Thus, the telephone line is isolated from the terminal equipment and a path to local ground is provided for the hazardous potential. In addition, the isolation and path to ground is maintained until the hazardous potential is removed. A dummy ringer DR connected across the tip and ring paths PT and PR on the central office side of the break contacts H1 and H2 provides a termination for the telephone line during this time.
Turning now to FIG. 3, there is shown a circuit that when connected between junction J3 in the tip path PT and junction J4 in the ring path PR causes the line relay to respond to metallic voltages in excess of a critical threshold. The subcircuit comprises a pair of series zener diodes ZD2 and ZD3 connected in series with a bridge rectifier BR2 and winding B of a bypass relay, the relay having make contacts B1 in parallel with the zener diodes. When a metallic potential exceeding the breakdown voltage of the zener diodes ZD2 and ZD3 is applied across the tip and ring paths PT and PR, a crossover path is completed between the junctions J3 and J4. It is seen that current that flows through the crossover path only flows through the winding LB and not the winding LA of the line relay. This current flow causes the bypass relay to operate and close the make contacts B1 whereby a protective bypass is provided around the zener diodes ZD2 and ZD3. This current flow also causes the line relay to operate, and the same sequence previously described occurs whereby the terminal equipment TE is isolated from the telephone line.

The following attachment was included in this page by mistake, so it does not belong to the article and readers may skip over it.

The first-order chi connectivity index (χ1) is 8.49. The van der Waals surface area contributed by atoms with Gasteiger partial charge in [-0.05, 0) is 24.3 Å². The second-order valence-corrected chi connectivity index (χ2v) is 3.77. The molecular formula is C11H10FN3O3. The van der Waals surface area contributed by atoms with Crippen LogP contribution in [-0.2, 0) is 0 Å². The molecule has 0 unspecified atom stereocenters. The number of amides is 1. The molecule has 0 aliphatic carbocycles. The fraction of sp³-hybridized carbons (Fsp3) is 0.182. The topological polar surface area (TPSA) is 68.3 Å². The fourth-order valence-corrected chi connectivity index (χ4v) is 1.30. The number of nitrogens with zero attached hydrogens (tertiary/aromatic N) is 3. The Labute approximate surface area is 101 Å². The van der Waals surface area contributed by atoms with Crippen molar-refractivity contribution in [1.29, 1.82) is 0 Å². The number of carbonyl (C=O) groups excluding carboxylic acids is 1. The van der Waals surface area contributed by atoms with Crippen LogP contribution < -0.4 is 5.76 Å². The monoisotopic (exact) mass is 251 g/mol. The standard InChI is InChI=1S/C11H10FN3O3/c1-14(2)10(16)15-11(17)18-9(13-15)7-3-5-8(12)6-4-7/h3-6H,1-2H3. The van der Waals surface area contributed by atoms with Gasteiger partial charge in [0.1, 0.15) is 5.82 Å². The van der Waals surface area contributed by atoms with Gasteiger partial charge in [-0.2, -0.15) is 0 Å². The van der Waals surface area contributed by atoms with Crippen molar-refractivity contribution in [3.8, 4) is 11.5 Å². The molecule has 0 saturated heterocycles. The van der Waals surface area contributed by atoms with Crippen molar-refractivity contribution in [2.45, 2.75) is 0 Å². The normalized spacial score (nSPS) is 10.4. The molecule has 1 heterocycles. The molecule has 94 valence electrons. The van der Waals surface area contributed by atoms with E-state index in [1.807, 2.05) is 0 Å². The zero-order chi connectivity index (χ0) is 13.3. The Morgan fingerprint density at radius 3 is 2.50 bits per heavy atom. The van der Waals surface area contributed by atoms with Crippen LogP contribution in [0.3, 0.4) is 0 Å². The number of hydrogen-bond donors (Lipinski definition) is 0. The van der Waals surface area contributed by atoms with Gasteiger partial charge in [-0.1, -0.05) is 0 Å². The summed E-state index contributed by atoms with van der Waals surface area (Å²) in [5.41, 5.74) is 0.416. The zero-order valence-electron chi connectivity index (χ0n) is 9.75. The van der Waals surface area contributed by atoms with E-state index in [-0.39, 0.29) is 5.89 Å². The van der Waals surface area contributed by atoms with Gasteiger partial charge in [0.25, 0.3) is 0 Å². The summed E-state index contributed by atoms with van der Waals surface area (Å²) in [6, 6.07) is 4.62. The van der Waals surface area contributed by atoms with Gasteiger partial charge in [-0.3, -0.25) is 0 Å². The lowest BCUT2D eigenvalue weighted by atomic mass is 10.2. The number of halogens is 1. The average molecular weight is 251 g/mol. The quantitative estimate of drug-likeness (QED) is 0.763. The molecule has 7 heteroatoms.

An alternative embodiment of the present invention is disclosed in the copending U.S. patent application of A. M. Gordon, E. F. Mazurek, and A. B. Wright, Ser. No. 764,594, filed Feb. 1, 1977, assigned to the assignee of the present invention and issued on Aug. 8, 1978 as U.S. Pat. No. 4,106,070.
|Cited Patent||Filing date||Publication date||Applicant||Title|
|US3213321 *||May 31, 1963||Oct 19, 1965||Dalziel Charles F||Miniature differential circuit breaker|
|PL45865A *||Title not available|
|Citing Patent||Filing date||Publication date||Applicant||Title|
|US4385336 *||Dec 4, 1980||May 24, 1983||Hitachi, Ltd.||Current supplying circuit with shorted-to-ground fault detecting function|
|US4408248 *||Dec 30, 1981||Oct 4, 1983||Bell Telephone Laboratories, Incorporated||Protection circuit|
|US4644437 *||Nov 1, 1985||Feb 17, 1987||At&T Bell Laboratories||Telephone subscriber loop overvoltage protection integrated circuit|
|US4991051 *||Sep 12, 1986||Feb 5, 1991||Northern Telecom Limited||Protection arrangements for communications lines|
|US8538007 *||Nov 28, 2006||Sep 17, 2013||British Telecommunications Public Limited Company||Telecommunications interface|
|US20080279365 *||Nov 28, 2006||Nov 13, 2008||Hoy Michael D||Telecommunications Interface|
|U.S. Classification||361/42, 361/60, 361/45|